To ensure fair and reasonable access to the entire railway system, interswitching has been regulated in Canada since 1904 and is a commercial agreement between railway companies whereby one railway company will carry traffic for the other railway company and vice versa, to ensure that shippers captive to the rail system have access at a regulated rate. Railway companies reconcile these costs between themselves on a yearly basis. Interswitching allows shippers to negotiate, through normal commercial processes, suitable terms and conditions of carriage with competing carriers for the line haul portion of the overall car movement.

  (0855)  

[Translation]

    The Railway Interswitching Regulations set the rates to be charged for interswitching services provided by the terminal carrier, thereby establishing a predictable and fair pricing regime that is applied equally to all terminal carriers providing interswitching services.
    Under the Canada Transportation Act, the agency may make regulations prescribing terms and conditions for the interswitching of traffic, as well as determine the rate per car to be charged for performing this operation and establish distance zones for that purpose. The interswitching provisions of the act are considered to be competitive access provisions, allowing the shipper to choose their carrier despite having physical access to only one carrier.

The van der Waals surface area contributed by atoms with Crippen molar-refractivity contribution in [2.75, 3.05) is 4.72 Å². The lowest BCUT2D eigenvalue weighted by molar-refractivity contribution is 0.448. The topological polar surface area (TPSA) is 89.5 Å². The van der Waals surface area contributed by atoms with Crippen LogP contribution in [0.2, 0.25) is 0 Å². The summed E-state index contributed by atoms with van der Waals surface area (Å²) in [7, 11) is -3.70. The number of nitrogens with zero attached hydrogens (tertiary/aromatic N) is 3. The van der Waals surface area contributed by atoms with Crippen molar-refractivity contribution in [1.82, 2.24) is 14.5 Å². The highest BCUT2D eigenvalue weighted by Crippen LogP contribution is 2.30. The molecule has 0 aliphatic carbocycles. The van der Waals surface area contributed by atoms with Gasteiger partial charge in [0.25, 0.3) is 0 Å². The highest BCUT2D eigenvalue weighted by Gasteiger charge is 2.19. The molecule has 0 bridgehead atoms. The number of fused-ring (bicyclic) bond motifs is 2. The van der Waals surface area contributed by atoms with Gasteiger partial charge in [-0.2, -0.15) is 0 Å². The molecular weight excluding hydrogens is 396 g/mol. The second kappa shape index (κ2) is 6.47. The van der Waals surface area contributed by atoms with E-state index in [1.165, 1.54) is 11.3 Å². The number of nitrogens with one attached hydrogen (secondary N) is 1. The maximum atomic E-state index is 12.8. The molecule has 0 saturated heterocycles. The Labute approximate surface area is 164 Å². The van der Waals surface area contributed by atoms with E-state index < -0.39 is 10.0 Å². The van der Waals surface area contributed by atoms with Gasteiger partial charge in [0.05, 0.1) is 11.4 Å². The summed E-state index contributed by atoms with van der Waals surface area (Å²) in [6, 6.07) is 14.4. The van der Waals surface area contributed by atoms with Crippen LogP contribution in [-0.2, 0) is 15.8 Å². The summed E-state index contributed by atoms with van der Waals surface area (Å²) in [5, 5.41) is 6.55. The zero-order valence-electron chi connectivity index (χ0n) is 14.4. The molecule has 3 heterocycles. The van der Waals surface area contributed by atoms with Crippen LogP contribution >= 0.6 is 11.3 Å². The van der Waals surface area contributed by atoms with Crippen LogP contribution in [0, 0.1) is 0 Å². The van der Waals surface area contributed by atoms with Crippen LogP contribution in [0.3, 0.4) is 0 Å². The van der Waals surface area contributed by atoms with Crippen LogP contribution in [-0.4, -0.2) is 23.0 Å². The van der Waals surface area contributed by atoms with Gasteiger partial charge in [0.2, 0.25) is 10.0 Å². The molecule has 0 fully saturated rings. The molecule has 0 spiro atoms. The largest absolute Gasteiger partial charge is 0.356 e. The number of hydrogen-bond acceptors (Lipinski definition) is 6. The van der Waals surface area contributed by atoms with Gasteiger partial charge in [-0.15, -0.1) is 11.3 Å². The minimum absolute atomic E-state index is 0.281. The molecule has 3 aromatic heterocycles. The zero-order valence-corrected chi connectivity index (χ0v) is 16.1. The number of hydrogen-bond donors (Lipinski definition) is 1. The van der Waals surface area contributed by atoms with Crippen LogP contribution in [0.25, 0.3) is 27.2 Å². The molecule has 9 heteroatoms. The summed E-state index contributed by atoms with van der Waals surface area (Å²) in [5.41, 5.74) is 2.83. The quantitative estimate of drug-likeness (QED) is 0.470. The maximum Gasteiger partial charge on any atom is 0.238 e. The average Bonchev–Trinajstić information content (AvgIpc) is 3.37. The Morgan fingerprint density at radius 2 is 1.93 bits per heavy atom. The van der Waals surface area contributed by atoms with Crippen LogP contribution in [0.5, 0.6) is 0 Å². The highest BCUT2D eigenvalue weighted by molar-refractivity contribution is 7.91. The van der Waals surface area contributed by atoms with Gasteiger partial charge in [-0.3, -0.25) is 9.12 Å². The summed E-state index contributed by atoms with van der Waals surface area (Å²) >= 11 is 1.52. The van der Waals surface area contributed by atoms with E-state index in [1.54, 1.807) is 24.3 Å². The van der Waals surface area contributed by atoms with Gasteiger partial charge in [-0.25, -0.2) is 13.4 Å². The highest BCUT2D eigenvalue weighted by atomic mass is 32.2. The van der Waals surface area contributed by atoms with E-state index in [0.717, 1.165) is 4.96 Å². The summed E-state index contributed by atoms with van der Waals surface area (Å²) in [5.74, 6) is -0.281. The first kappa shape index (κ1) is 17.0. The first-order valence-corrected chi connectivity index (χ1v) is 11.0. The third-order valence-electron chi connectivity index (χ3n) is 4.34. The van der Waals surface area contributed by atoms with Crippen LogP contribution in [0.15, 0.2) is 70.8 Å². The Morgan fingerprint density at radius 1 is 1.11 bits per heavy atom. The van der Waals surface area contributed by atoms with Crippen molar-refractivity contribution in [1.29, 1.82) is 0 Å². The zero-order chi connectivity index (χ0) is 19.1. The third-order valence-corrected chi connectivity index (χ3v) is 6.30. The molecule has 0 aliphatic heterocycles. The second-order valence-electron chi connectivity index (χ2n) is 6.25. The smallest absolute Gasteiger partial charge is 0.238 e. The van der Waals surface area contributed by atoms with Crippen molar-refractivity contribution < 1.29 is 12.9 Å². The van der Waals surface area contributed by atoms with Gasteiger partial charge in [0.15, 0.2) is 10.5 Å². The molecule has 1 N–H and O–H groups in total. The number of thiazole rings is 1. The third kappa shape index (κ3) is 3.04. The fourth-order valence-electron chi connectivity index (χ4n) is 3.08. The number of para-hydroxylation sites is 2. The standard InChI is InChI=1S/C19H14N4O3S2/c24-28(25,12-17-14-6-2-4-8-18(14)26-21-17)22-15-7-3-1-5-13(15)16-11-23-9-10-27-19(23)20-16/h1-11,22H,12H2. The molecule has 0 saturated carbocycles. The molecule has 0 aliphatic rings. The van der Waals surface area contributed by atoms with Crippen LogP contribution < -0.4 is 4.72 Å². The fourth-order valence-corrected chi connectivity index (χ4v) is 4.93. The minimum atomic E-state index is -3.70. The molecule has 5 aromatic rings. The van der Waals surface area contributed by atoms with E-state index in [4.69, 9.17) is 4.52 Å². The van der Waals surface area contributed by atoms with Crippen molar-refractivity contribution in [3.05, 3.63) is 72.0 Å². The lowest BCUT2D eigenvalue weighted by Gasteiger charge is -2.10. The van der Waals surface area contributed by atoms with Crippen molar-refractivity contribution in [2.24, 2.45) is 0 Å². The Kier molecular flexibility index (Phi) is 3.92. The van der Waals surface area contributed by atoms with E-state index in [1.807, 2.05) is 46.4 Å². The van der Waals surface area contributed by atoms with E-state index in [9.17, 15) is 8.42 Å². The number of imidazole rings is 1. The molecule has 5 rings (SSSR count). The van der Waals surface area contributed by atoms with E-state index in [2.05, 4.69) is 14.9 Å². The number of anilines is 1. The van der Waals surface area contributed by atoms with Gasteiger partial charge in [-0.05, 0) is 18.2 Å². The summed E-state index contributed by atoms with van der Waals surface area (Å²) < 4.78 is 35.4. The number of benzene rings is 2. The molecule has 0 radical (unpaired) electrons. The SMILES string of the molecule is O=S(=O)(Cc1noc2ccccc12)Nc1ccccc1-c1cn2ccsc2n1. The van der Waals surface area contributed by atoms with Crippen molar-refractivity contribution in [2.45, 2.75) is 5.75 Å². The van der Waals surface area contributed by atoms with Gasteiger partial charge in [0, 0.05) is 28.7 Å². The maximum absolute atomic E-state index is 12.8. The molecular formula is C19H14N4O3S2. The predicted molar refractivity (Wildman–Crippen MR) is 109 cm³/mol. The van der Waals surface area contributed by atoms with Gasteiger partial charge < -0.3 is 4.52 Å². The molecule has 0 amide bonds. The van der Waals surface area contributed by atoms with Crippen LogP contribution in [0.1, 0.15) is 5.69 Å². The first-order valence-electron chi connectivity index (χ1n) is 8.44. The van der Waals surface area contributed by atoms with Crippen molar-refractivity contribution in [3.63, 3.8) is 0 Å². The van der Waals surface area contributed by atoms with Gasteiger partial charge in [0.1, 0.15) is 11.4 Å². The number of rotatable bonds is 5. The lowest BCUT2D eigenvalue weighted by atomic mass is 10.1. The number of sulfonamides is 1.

Please note that the agency reviews the railway interswitching costs annually and revises the rates as required or as part of the five-year statutory review of the regulations, which was last done in 2013.

[English]

     The new interswitching rate regulations now establish five interswitching zones: 6.4 kilometres, 10 kilometres, 20 kilometres, 30 kilometres, and on a temporary basis for Manitoba, Saskatchewan, and Alberta 160 kilometres from an interchange. The amendment created this new interswitching zone 5 that is applicable to movements for all commodities in those prairie provinces.
    The rate for zone 5 follows the pattern established in the current rates, namely that the zone rate will apply to the first 40 kilometres of track distance travelled within the zone, and then a per kilometre rate will apply for each kilometre of track travelled beyond the 40 kilometres within the distance.

[Translation]

    After this brief overview, we would like to thank you for your attention. We will be pleased to answer all your questions.
    Thank you very much, Mr. Gaspar for this very informative presentation on your role.
    I will now give the floor to Ms. Block for an initial six minutes.

[English]

    Thank you very much, Mr. Chair. I join you in welcoming everybody back from a full summer I'm sure. I look forward to the work that we're going to do this fall, and also want to welcome Mr. Aubin to the committee.